They just lost to the Cleveland Cavaliers. It’s inconcievable. So you’d have it right if you thought Lakers fans were talking about trades today. And by talking about we mean obsessing over and demanding.
Not going to happen.
Lakers GM Mitch Kupchak said as much at the unveiling of the Jerry West statue outside of Staples Center on Thursday. He called a trade unlikely.
Why? Two reasons.
One, the Lakers don’t have any tradable assets. What they have a bunch of guys over 30 locked into long term deals — Ron Artest, Lamar Odom, Steve Blake, Derek Fisher. Those can’t really be moved. Nobody wants Luke Walton either. Matt Barnes and Shannon Brown would draw interest but you couldn’t get anyone back nearly as good for what they make. The only tradable asset L.A. had was Sasha Vujacic and they already moved him for Joe Smith and some second round picks (and some financial savings).
Andrew Bynum? Please. Stop it. The Lakers are not moving him (he’s a favorite of Jim Buss, and he calls the shots). And while we’re at it, trading Bynum for Carmelo Anthony would kill the Lakers shot at a title this year because their already spotty defense would become dramatically worse. I mean, unless you want to see the Spurs in the finals.
Secondly, this is a team that has won the last two titles. Talk to scouts and executives around the league and they see the Lakers as bored enough to lose to the Cavaliers but talented enough to wake up for the playoffs and still win it all. It’s going to fall to Phil Jackson (and Kobe Bryant and Derek Fisher) to wake this team up. But they are a sleeping giant that the rest of the league hopes keeps napping.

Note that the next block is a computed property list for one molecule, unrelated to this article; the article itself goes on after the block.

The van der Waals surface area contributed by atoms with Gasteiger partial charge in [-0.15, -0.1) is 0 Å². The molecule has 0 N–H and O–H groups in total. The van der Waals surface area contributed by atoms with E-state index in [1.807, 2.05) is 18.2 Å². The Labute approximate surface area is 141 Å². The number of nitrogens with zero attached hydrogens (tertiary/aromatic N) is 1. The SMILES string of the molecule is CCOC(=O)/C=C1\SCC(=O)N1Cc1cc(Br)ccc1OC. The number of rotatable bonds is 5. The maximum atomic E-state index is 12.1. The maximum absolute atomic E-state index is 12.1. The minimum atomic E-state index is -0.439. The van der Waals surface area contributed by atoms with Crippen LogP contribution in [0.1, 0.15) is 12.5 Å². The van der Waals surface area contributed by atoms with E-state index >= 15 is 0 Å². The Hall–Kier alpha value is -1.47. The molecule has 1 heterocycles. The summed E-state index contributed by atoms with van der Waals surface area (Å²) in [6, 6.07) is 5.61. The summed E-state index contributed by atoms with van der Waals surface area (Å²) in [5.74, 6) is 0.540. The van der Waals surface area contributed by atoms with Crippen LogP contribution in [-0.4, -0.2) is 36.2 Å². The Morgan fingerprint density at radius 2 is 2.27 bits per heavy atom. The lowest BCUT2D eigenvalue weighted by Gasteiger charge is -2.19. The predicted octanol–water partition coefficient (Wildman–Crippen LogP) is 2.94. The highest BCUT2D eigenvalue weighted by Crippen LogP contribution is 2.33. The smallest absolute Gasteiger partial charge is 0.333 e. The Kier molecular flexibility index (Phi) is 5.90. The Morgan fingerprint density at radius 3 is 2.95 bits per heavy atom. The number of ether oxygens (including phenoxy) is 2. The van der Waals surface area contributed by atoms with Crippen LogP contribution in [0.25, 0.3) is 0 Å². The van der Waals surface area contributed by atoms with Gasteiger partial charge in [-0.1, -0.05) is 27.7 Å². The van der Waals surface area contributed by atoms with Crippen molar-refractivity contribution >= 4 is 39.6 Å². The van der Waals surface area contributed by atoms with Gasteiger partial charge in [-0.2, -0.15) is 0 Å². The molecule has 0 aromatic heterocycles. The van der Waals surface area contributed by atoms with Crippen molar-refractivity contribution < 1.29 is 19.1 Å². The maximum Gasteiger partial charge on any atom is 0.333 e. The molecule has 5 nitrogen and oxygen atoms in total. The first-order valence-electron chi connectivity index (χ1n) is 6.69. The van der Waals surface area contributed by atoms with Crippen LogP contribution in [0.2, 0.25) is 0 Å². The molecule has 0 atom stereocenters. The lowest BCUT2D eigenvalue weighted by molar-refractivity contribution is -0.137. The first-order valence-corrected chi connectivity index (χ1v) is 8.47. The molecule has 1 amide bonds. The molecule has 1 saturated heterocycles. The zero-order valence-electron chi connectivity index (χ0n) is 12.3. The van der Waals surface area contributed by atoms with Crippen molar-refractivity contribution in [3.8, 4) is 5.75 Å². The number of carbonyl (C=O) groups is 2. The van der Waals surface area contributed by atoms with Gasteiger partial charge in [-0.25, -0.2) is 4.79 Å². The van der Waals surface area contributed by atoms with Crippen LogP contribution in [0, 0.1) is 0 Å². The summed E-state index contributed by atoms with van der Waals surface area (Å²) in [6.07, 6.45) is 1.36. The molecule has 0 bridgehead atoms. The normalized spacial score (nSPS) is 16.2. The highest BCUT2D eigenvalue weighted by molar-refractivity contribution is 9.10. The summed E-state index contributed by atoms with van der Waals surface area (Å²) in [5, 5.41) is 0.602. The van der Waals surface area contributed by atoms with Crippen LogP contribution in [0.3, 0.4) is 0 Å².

Chris Paul broke his finger Saturday.
The initial diagnosis said the injury wasn’t serious.
Ben Bolch of the Los Angeles Times:
Paul obviously wouldn’t push it during the preseason. If the Clippers are allowing him to play, this can’t be bad.
Really, the most challenging aspect to this is grasping the concept that a broke finger can be a minor injury.
Brad Stevens has a big challenge this year – sorting the Celtics’ deep roster of similarly able players.
It seems that process is shaking out at power forward and center.
A. Sherrod Blakely of CSN Northeast:
it appears Boston’s first four bigs will be starters David Lee and Tyler Zeller, with Amir Johnson and Kelly Olynyk off the bench.
That leaves Jonas Jerebko and Jared Sullinger, potentially on the outside looking in as far as the regular rotation is concerned.
Lee is the best passer of the bunch, which could partially explain why he’s starting. Boston’s most likely starting point guard, Marcus Smart, is still growing into the role of the lead ball-handler at the NBA level. Lee and presumptive starting shooting guard Avery Bradley can take some pressure off him.
Olynyk can space the floor for Isaiah Thomas-Johnson pick-and-rolls with the reserves and run pick-and-pops with Thomas himself.
I’m a little surprised Zeller is starting over Johnson, though. The Celtics just signed Johnson to a $12 million salary, and I thought they’d rely on his defense to set a tone early. Like Johnson, Zeller is a quality pick-and-roll finisher who can thrive with Thomas.
This is particularly bad news for Sullinger, who – barring a surprising contract extension – is entering a contract year. It seems those reports of offseason conditioning haven’t yet paid off. Jerebko’s deal also isn’t guaranteed beyond this season, but at least he has already gotten his mid-sized payday. Sullinger is still on his rookie-scale contract.